The National Consumer Law Center estimates that as many as 25 percent of credit reports have mistakes on them. This means that 42 million Americans are being misrepresented to creditors, employers, landlords, insurance agents, and more. The center further estimates that on as many as 10 million reports, the mistakes are significant enough to impact the consumer’s credit score and cost them in higher interest rates, rejected loan applications, denied apartment rentals, job loss, and more. But perhaps most disturbing is a report from the Federal Trade Commission that found that as many as 70 percent of disputed errors were still on the report several years later. What does all this mean to you? I’ll tell you.
Credit Reporting Disputes Need Follow-Up
You checked your credit report, found a mistake, and followed the instructions for disputing the error. You should be all set now—right? For 70 percent of you, that is, unfortunately, not the case. Instead, you will have to follow up to see that it gets fixed. When you file a dispute, the credit bureaus have 30 days to investigate and inform you of their decision. If you don’t hear from them after 30 days, you will have to contact them again to find out why. If they refuse to remove the information you know to be incorrect from your report, you can take the following additional steps:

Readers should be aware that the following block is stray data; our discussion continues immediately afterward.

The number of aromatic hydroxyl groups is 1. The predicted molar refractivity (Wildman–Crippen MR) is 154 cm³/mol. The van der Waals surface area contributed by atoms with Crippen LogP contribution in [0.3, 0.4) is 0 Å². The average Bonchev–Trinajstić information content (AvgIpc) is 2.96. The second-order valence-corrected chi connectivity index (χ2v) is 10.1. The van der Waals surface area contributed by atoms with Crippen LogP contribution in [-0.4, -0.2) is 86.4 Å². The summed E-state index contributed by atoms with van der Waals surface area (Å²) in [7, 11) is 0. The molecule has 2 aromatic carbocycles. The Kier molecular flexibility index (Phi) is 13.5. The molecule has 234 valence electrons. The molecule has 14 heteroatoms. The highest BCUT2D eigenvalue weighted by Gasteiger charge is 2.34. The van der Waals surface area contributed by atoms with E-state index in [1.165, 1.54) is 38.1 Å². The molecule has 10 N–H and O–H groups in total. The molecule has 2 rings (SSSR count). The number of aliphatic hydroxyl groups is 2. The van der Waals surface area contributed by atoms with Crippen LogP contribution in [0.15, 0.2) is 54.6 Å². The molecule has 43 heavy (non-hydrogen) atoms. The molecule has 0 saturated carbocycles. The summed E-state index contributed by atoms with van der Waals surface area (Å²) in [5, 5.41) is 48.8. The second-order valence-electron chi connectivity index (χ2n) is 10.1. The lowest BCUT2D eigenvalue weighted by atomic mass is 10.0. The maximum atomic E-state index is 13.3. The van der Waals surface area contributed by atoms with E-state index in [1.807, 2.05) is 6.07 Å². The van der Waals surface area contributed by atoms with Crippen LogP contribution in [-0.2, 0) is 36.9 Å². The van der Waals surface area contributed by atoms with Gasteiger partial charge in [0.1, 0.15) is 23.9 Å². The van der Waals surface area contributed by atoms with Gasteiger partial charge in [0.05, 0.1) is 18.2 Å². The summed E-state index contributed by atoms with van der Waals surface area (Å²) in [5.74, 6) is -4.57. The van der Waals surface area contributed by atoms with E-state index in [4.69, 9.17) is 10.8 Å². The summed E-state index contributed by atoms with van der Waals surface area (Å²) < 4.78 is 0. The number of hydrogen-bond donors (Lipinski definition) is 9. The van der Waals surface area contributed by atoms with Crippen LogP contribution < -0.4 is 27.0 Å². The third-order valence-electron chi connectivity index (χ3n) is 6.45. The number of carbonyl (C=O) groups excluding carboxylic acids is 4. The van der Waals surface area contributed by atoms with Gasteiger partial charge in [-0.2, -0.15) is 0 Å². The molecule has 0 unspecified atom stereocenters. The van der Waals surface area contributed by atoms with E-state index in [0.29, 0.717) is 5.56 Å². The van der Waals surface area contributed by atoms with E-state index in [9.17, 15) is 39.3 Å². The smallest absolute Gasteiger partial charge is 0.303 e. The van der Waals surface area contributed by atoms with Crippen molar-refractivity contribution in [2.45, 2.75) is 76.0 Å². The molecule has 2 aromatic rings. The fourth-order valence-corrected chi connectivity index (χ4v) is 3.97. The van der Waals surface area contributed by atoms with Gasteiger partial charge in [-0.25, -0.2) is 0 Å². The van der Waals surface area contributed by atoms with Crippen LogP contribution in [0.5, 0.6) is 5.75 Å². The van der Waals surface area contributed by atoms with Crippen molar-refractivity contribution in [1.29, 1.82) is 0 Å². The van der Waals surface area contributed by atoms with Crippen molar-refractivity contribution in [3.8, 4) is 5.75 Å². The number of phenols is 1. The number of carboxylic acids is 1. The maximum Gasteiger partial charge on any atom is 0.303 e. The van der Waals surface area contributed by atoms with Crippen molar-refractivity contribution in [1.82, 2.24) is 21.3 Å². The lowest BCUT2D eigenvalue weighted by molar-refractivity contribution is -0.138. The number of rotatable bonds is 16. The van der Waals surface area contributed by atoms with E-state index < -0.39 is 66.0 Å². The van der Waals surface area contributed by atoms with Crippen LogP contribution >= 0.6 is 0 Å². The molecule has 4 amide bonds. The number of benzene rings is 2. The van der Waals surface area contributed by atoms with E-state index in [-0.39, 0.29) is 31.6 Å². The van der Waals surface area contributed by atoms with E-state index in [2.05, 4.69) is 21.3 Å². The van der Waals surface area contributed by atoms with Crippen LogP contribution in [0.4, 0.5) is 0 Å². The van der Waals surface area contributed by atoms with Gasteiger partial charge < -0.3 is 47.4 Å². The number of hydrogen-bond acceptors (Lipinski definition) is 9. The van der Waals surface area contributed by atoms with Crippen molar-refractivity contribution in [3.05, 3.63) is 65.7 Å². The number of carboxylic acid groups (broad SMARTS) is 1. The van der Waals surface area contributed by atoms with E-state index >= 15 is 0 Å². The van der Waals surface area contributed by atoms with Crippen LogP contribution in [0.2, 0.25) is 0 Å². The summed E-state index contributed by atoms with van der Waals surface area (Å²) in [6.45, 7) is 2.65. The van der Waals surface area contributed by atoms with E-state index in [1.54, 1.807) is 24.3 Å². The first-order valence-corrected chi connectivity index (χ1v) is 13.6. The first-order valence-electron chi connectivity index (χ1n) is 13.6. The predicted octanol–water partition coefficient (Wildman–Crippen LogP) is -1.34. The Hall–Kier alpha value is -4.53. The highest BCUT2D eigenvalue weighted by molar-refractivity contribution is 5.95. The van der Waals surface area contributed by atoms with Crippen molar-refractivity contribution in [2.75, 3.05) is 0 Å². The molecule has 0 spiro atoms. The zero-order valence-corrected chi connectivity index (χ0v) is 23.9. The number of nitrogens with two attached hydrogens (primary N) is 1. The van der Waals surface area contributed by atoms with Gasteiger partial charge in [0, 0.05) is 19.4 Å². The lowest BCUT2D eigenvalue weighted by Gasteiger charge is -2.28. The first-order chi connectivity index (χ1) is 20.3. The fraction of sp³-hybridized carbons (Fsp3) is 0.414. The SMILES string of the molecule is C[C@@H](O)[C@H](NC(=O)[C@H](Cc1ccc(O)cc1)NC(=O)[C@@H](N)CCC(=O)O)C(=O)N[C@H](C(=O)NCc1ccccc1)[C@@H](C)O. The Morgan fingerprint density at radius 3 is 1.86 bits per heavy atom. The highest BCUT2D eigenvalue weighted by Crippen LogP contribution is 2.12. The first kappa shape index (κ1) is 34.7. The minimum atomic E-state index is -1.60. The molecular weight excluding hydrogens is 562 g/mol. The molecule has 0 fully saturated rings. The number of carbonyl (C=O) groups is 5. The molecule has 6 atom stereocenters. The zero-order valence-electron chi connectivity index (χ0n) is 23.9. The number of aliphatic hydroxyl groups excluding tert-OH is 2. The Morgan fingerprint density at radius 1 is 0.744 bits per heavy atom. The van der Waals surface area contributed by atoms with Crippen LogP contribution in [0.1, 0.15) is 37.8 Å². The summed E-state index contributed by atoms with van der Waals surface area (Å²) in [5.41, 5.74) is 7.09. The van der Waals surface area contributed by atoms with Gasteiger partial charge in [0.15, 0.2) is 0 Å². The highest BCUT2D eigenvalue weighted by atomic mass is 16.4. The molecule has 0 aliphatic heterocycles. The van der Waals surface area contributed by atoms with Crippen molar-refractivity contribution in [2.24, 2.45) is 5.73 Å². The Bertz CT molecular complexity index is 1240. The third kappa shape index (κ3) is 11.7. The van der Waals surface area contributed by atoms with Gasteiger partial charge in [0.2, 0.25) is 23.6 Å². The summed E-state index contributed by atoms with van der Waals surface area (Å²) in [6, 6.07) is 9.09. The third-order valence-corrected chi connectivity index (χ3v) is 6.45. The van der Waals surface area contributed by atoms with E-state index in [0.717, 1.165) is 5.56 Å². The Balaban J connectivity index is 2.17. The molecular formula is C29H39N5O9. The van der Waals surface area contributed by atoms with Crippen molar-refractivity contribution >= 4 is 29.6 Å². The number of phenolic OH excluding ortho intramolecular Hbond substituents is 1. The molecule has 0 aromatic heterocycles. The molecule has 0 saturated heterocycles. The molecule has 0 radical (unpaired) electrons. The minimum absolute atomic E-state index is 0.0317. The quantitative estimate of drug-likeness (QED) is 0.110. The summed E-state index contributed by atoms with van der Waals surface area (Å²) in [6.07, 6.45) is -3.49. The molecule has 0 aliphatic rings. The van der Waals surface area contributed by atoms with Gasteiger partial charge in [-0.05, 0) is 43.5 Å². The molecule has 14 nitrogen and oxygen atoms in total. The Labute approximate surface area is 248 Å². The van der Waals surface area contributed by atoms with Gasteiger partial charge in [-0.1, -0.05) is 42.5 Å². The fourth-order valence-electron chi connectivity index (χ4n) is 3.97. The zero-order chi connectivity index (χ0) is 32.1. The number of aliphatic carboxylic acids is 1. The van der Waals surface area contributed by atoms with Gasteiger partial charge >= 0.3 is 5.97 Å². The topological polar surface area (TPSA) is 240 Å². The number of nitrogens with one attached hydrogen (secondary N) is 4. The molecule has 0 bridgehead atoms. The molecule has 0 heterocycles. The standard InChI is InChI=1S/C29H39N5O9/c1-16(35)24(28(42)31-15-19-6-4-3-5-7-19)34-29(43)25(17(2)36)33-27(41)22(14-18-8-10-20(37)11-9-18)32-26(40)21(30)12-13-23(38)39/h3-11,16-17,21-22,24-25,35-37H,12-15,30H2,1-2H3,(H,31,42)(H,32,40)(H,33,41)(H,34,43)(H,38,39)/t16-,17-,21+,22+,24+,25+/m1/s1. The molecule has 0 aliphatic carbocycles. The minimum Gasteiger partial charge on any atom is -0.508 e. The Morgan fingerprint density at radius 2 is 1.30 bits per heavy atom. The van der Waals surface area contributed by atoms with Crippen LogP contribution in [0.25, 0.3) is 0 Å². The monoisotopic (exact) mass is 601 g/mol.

- Dispute directly with the business that furnished the incorrect information
- Submit a 100-word statement to be added to your credit report
- File a complaint with the Consumer Finance Protection Bureau
- File a lawsuit against the credit bureau
You have protections under the Fair Credit Reporting Act, but you will have to be proactive in your pursuit of justice.
When to Call a Consumer Attorney for Help
If you have a serious mistake on your credit report—a past-due debt that is not yours, credit card accounts in your name that you didn’t open, medical debt that is not yours, etc.—you should call the Cardoza Law Corporation right away. These kinds of credit reporting errors are too significant to try to dispute on your own. If the mistakes are minor—an address you never lived at, an active credit card you canceled years ago, etc.—you should call me if you don’t get a timely response to your dispute. If there is legal action to be taken, I will help you throughout the process.